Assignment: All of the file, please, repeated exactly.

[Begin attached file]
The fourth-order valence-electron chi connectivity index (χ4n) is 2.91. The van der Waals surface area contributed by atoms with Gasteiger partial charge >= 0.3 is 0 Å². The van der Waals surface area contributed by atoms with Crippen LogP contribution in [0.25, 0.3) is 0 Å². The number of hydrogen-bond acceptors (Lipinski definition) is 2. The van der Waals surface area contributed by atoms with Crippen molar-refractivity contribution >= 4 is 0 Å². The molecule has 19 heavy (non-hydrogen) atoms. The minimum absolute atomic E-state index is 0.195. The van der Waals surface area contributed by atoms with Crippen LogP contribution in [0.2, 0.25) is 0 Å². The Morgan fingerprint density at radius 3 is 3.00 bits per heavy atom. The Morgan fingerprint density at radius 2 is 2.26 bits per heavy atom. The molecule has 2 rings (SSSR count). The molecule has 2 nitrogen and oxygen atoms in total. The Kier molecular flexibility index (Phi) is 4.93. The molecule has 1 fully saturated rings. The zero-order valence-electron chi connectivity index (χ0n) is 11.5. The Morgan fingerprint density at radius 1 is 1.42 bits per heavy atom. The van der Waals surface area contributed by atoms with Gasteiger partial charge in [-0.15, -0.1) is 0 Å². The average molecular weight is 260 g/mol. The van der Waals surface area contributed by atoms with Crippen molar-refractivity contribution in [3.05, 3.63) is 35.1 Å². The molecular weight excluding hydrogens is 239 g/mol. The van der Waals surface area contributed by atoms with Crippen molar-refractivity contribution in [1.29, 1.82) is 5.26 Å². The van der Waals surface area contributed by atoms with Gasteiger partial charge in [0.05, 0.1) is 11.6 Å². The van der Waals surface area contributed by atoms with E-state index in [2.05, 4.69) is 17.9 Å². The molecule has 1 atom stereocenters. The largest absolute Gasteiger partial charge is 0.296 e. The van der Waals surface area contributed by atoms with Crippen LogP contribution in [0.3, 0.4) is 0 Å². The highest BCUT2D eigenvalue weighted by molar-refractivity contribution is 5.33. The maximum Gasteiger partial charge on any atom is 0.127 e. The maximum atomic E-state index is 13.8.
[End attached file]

The fourth-order valence-electron chi connectivity index (χ4n) is 2.91. The van der Waals surface area contributed by atoms with Gasteiger partial charge >= 0.3 is 0 Å². The van der Waals surface area contributed by atoms with Crippen LogP contribution in [0.25, 0.3) is 0 Å². The number of hydrogen-bond acceptors (Lipinski definition) is 2. The van der Waals surface area contributed by atoms with Crippen molar-refractivity contribution >= 4 is 0 Å². The molecule has 19 heavy (non-hydrogen) atoms. The minimum absolute atomic E-state index is 0.195. The van der Waals surface area contributed by atoms with Crippen LogP contribution in [0.2, 0.25) is 0 Å². The Morgan fingerprint density at radius 3 is 3.00 bits per heavy atom. The Morgan fingerprint density at radius 2 is 2.26 bits per heavy atom. The molecule has 2 rings (SSSR count). The molecule has 2 nitrogen and oxygen atoms in total. The Kier molecular flexibility index (Phi) is 4.93. The molecule has 1 fully saturated rings. The zero-order valence-electron chi connectivity index (χ0n) is 11.5. The Morgan fingerprint density at radius 1 is 1.42 bits per heavy atom. The van der Waals surface area contributed by atoms with Gasteiger partial charge in [-0.15, -0.1) is 0 Å². The average molecular weight is 260 g/mol. The van der Waals surface area contributed by atoms with Crippen molar-refractivity contribution in [3.05, 3.63) is 35.1 Å². The molecular weight excluding hydrogens is 239 g/mol. The van der Waals surface area contributed by atoms with Crippen molar-refractivity contribution in [1.29, 1.82) is 5.26 Å². The van der Waals surface area contributed by atoms with Gasteiger partial charge in [0.05, 0.1) is 11.6 Å². The van der Waals surface area contributed by atoms with E-state index in [2.05, 4.69) is 17.9 Å². The molecule has 1 atom stereocenters. The largest absolute Gasteiger partial charge is 0.296 e. The van der Waals surface area contributed by atoms with Crippen LogP contribution in [0.3, 0.4) is 0 Å². The highest BCUT2D eigenvalue weighted by molar-refractivity contribution is 5.33. The maximum Gasteiger partial charge on any atom is 0.127 e. The maximum atomic E-state index is 13.8.